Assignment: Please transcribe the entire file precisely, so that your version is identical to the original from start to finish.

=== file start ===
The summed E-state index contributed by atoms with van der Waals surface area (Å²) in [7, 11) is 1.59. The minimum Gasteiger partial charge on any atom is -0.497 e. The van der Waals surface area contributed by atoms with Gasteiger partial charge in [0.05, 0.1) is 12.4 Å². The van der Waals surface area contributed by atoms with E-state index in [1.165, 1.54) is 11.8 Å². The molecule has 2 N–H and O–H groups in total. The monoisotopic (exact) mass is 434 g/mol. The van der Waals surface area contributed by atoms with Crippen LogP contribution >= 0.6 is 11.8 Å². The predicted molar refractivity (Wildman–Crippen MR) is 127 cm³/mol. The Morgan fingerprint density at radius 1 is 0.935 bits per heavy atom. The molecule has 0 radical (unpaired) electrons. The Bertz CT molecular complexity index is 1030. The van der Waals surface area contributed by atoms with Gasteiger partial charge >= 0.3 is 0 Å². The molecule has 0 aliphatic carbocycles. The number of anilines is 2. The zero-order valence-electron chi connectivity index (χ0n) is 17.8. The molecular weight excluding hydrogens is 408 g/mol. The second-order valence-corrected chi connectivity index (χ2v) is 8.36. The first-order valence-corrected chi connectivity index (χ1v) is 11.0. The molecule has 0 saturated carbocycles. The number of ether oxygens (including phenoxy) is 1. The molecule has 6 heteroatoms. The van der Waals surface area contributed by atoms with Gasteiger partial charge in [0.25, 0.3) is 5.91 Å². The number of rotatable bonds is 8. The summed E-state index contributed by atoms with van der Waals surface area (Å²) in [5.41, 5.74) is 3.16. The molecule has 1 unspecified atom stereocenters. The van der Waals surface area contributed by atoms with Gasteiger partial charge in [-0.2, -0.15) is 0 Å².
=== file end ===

The summed E-state index contributed by atoms with van der Waals surface area (Å²) in [7, 11) is 1.59. The minimum Gasteiger partial charge on any atom is -0.497 e. The van der Waals surface area contributed by atoms with Gasteiger partial charge in [0.05, 0.1) is 12.4 Å². The van der Waals surface area contributed by atoms with E-state index in [1.165, 1.54) is 11.8 Å². The molecule has 2 N–H and O–H groups in total. The monoisotopic (exact) mass is 434 g/mol. The van der Waals surface area contributed by atoms with Crippen LogP contribution >= 0.6 is 11.8 Å². The predicted molar refractivity (Wildman–Crippen MR) is 127 cm³/mol. The Morgan fingerprint density at radius 1 is 0.935 bits per heavy atom. The molecule has 0 radical (unpaired) electrons. The Bertz CT molecular complexity index is 1030. The van der Waals surface area contributed by atoms with Gasteiger partial charge >= 0.3 is 0 Å². The molecule has 0 aliphatic carbocycles. The number of anilines is 2. The zero-order valence-electron chi connectivity index (χ0n) is 17.8. The molecular weight excluding hydrogens is 408 g/mol. The second-order valence-corrected chi connectivity index (χ2v) is 8.36. The first-order valence-corrected chi connectivity index (χ1v) is 11.0. The molecule has 0 saturated carbocycles. The number of ether oxygens (including phenoxy) is 1. The molecule has 6 heteroatoms. The van der Waals surface area contributed by atoms with Gasteiger partial charge in [0.25, 0.3) is 5.91 Å². The number of rotatable bonds is 8. The summed E-state index contributed by atoms with van der Waals surface area (Å²) in [5.41, 5.74) is 3.16. The molecule has 1 unspecified atom stereocenters. The van der Waals surface area contributed by atoms with Gasteiger partial charge in [-0.2, -0.15) is 0 Å².